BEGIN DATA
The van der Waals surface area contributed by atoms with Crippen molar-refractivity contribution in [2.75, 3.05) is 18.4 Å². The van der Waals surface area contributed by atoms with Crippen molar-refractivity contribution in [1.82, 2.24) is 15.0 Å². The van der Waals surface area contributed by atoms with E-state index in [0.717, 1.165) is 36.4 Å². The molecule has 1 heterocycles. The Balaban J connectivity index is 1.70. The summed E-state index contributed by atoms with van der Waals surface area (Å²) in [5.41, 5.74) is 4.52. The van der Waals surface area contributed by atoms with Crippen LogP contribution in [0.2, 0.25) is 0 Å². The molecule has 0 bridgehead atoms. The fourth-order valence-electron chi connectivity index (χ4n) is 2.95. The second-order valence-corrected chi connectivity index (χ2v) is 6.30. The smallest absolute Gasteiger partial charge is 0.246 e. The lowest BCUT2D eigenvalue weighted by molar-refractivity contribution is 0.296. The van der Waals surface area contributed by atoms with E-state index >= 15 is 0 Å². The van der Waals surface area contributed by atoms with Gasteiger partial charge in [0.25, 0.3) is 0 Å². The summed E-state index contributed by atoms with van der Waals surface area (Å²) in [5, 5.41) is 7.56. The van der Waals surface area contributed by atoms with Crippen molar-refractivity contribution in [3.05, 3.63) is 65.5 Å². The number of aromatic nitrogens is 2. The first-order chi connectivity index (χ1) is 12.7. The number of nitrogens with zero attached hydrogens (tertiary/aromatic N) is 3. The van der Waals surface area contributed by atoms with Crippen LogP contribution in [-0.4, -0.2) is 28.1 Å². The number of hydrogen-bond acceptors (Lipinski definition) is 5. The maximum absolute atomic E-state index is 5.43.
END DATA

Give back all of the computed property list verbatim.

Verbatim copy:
The van der Waals surface area contributed by atoms with Crippen molar-refractivity contribution in [2.75, 3.05) is 18.4 Å². The van der Waals surface area contributed by atoms with Crippen molar-refractivity contribution in [1.82, 2.24) is 15.0 Å². The van der Waals surface area contributed by atoms with E-state index in [0.717, 1.165) is 36.4 Å². The molecule has 1 heterocycles. The Balaban J connectivity index is 1.70. The summed E-state index contributed by atoms with van der Waals surface area (Å²) in [5.41, 5.74) is 4.52. The van der Waals surface area contributed by atoms with Crippen LogP contribution in [0.2, 0.25) is 0 Å². The molecule has 0 bridgehead atoms. The fourth-order valence-electron chi connectivity index (χ4n) is 2.95. The second-order valence-corrected chi connectivity index (χ2v) is 6.30. The smallest absolute Gasteiger partial charge is 0.246 e. The lowest BCUT2D eigenvalue weighted by molar-refractivity contribution is 0.296. The van der Waals surface area contributed by atoms with E-state index >= 15 is 0 Å². The van der Waals surface area contributed by atoms with Gasteiger partial charge in [0.25, 0.3) is 0 Å². The summed E-state index contributed by atoms with van der Waals surface area (Å²) in [5, 5.41) is 7.56. The van der Waals surface area contributed by atoms with Crippen molar-refractivity contribution in [3.05, 3.63) is 65.5 Å². The number of aromatic nitrogens is 2. The first-order chi connectivity index (χ1) is 12.7. The number of nitrogens with zero attached hydrogens (tertiary/aromatic N) is 3. The van der Waals surface area contributed by atoms with Crippen LogP contribution in [-0.4, -0.2) is 28.1 Å². The number of hydrogen-bond acceptors (Lipinski definition) is 5. The maximum absolute atomic E-state index is 5.43.